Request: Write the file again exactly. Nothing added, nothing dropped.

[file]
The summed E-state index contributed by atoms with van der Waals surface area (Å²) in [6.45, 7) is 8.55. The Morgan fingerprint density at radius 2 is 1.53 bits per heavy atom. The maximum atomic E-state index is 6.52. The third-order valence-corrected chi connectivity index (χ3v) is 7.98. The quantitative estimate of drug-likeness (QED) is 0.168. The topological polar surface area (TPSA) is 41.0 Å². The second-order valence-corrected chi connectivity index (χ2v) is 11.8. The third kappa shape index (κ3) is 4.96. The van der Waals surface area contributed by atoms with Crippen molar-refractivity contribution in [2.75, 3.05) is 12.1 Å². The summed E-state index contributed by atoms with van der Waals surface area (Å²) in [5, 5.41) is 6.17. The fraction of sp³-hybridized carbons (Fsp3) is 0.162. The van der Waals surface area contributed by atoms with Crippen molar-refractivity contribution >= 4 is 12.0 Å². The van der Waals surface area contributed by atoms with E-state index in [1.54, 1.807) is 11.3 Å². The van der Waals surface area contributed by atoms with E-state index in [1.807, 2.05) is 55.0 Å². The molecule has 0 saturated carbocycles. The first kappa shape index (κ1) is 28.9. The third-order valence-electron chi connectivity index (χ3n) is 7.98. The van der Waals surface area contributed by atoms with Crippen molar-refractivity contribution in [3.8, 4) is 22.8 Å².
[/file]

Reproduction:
The summed E-state index contributed by atoms with van der Waals surface area (Å²) in [6.45, 7) is 8.55. The Morgan fingerprint density at radius 2 is 1.53 bits per heavy atom. The maximum atomic E-state index is 6.52. The third-order valence-corrected chi connectivity index (χ3v) is 7.98. The quantitative estimate of drug-likeness (QED) is 0.168. The topological polar surface area (TPSA) is 41.0 Å². The second-order valence-corrected chi connectivity index (χ2v) is 11.8. The third kappa shape index (κ3) is 4.96. The van der Waals surface area contributed by atoms with Crippen molar-refractivity contribution in [2.75, 3.05) is 12.1 Å². The summed E-state index contributed by atoms with van der Waals surface area (Å²) in [5, 5.41) is 6.17. The fraction of sp³-hybridized carbons (Fsp3) is 0.162. The van der Waals surface area contributed by atoms with Crippen molar-refractivity contribution >= 4 is 12.0 Å². The van der Waals surface area contributed by atoms with E-state index in [1.54, 1.807) is 11.3 Å². The van der Waals surface area contributed by atoms with E-state index in [1.807, 2.05) is 55.0 Å². The molecule has 0 saturated carbocycles. The first kappa shape index (κ1) is 28.9. The third-order valence-electron chi connectivity index (χ3n) is 7.98. The van der Waals surface area contributed by atoms with Crippen molar-refractivity contribution in [3.8, 4) is 22.8 Å².